Mastitis risk with damaged nipples

I do think that getting 4 ounces is about what a baby at this age requires at each feeding.  You will want to aim for about 8 pumpings each 24 hours.  If you are not getting at least 3-4 ounces when you pump, you may want to also consider using some herbs.  You can use fenugreek capsules that are available at most any health food store, 3 caps three times a day. This is probably different that the dose given on the bottle.  I actually find that mothers do quite well using Mother Love’s More Milk Plus, a combination of milk stimulating herbs.  You can visit their website and see if there is a local distributor or order them on-line directly from Mother Love. Nursing teas are a very weak form of any herb, so I don’t recommend them as the primary way to stimulate higher milk production.

Babies typically down a bottle in no time flat and may still act hungry!  This can lead parents to believe that the baby may need more milk.  Four ounces with a slow flow nipple, might help some but keep in mind that many nipples that are labeled as slow flow, really aren’t!  Hopefully, the baby takes 5-10 minutes to drink 4 ounces of milk. There is an old saying, “It takes 20 minutes for the brain to know when the stomach is full!”  So true!  If you are very worried that the baby will come to fall in love with the bottle flow, you might reconsider and have one nursing every 24 hours, but I leave that to your discretion. I think for most babies, if there is a healthy supply of milk, they should return to the breast without too much of a problem.

I wish you every success and very soon!  You are quite a determined mom!

Best wishes,

Kathleen

Kathleen-HigginsKathleen Huggins RN IBCLC, has a Master’s Degree in Perinatal Nursing from U.C. San  Francisco, founded the Breastfeeding Warmline, opened one of the first breastfeeding clinics in  the United States, and has been helping breastfeeding mothers professionally for 33 years.  Kathleen  authored The Nursing Mother’s Companion in 1986 followed by The Nursing Mother’s Guide to Weaning.  Kathleen has also co-authored Nursing Mother, Working Mother with Gale Pryor, Twenty Five Things Every Breastfeeding Mother Should Know and The Nursing Mothers’ Breastfeeding Diary with best-friend, Jan Ellen Brown.  The Nursing Mothers’ Companion has also been translated into Spanish.  Mother of two now grown children, Kathleen retired from hospital work in 2004 and after beating breast cancer opened and currently runs Simply MaMa, her own maternity and breastfeeding boutique.  She continues to support breastfeeding mothers through her store’s “breastaurant,” online at The Leaky Boob, and in private consultations.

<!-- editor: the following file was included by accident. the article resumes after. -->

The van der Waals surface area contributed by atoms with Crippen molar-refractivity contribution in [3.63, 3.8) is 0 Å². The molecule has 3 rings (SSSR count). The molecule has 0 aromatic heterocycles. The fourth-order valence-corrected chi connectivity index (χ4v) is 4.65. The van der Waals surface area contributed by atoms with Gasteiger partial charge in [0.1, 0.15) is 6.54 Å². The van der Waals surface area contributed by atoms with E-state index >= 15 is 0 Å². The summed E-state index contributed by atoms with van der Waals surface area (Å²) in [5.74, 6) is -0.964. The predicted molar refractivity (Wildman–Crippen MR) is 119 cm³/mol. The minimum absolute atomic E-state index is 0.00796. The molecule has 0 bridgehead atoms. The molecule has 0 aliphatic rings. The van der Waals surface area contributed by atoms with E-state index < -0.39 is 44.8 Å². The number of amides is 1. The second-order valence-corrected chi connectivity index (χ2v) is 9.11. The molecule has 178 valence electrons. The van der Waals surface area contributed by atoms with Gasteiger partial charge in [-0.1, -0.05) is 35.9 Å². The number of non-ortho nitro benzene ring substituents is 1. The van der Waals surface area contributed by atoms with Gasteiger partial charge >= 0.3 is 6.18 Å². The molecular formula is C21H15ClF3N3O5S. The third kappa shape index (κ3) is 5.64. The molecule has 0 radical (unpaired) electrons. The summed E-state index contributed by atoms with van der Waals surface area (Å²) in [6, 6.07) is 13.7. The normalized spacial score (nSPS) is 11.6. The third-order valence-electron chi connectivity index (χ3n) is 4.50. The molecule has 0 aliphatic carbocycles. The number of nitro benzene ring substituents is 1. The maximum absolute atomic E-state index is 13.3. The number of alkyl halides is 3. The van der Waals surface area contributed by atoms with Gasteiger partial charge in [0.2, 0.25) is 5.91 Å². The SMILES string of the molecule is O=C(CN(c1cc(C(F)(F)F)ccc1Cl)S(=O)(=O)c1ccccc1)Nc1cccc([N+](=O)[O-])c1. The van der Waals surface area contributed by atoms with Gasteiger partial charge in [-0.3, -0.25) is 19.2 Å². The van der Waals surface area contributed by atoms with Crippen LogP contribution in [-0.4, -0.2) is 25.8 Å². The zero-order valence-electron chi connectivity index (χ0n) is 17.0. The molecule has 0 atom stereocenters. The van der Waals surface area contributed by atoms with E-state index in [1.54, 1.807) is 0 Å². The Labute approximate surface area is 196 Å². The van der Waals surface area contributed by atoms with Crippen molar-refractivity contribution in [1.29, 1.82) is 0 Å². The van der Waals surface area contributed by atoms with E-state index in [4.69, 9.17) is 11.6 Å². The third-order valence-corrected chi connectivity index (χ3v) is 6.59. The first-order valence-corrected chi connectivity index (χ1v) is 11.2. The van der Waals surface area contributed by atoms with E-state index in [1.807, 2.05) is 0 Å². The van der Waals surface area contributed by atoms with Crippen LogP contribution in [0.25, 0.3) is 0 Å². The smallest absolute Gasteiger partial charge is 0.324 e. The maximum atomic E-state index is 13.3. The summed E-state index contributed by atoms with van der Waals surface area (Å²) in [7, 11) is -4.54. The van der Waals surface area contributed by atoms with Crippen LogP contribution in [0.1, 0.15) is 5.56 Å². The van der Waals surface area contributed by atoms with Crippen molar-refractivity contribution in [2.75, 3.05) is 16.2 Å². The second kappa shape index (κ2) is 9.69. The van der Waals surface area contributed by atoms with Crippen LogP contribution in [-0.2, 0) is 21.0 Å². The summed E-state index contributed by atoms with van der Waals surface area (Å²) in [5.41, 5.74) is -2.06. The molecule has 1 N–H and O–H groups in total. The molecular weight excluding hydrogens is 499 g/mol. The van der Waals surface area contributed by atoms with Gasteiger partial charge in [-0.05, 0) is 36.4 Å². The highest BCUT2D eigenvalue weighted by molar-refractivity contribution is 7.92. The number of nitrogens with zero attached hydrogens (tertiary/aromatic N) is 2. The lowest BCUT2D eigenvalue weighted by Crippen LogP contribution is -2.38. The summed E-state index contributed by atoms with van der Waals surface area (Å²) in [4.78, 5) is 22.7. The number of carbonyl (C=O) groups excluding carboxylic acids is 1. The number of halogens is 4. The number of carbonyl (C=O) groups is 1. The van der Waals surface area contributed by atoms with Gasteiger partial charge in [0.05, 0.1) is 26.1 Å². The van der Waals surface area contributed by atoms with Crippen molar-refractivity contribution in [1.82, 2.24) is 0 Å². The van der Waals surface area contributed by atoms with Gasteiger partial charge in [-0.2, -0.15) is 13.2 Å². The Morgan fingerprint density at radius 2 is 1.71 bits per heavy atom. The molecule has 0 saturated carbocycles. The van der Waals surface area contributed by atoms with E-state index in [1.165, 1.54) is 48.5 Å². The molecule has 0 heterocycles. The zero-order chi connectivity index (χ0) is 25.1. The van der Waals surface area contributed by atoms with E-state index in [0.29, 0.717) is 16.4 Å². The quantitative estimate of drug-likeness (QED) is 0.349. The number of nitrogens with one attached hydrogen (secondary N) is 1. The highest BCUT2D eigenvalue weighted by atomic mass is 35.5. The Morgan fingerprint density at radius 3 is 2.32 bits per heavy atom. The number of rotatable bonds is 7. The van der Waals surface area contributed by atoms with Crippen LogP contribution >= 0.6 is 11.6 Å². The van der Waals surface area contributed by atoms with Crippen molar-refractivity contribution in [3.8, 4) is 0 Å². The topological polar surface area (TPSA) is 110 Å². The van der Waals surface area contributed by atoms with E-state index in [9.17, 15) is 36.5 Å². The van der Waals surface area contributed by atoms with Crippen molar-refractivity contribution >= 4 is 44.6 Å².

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Gisele, breastfeeding images, and real moms

by Jessica Martin-Weber

Ah, the bru-ha-ha.  A celebrity shared a picture of herself breastfeeding her child.  She’s a hero!  She’s so natural!  She’s supporting women!  She’s a REAL mom!  She’s a show-off!  She’s a bitch!  She’s pampered!  She doesn’t look like us REAL moms!  She makes breastfeeding look unattainable!  She’s making women that don’t breastfeed feel bad!  She’s pressuring women to breastfeed!  She’s a sanctimommy!  BRU.freakingHA.HAAAAAAAAAA.

Everybody has an opinion on it from commenters on Facebook and twitter to talk show hosts and bloggers.  They all must say something about it.  Apparently, me too.

Would this picture have been such a big deal if Gisele was holding a sandwich in one hand and feeding herself claiming multitasking as her team worked on her?  Or if she had an iPad set up and was FaceTiming with her child as a nanny gave them a bottle?  Or if Gisele was spooning baby food into her toddler’s mouth?  I highly doubt it.  Because while the uproar appears to be about a great many things such as whether or not it’s multitasking, or that normal moms don’t have a beauty team, the flashpoint is clearly that breastfeeding is involved.

Oddly enough, the focus has not really been on that she was pictured feeding her 12 month old daughter, the age of her little girl has hardly come up at all.  And the team working on Gisele didn’t seem to notice or care at all.  Maybe we are making progress?

I’m not one to get starstruck nor do I care what celebrities are doing.  It’s not a big deal to me personally the fashion, decorating, or lifestyle choices someone famous makes, I’m going to do what I do because it feels right for me and fits my values and tastes.  Decisions like breastfeeding and how they birth hardly seem like a big deal, they’re humans doing what humans do.  I don’t want to herald every star that puts her baby to her breast to feed them, that just seems a little… extreme.

But I am committed to normalizing breastfeeding so I do see the value in celebrities sharing that they are breastfeeding because I recognize that people look up to them.  Just as stars can normalize a fashion trend, inspire people to get their colon checked, or connect with nonprofit charity work, so can others be inspired to view breastfeeding as normal or at least ok because someone with notoriety has done it.  And who am I to say how someone should be inspired?  They see Kim Kardashian, Gisele Bündchen, Pink, Angelina Jolie, Miranda Kerr or some other celebrity breastfeeding and think “hey, maybe it’s not so bad and I could do that” that’s a good thing so why not?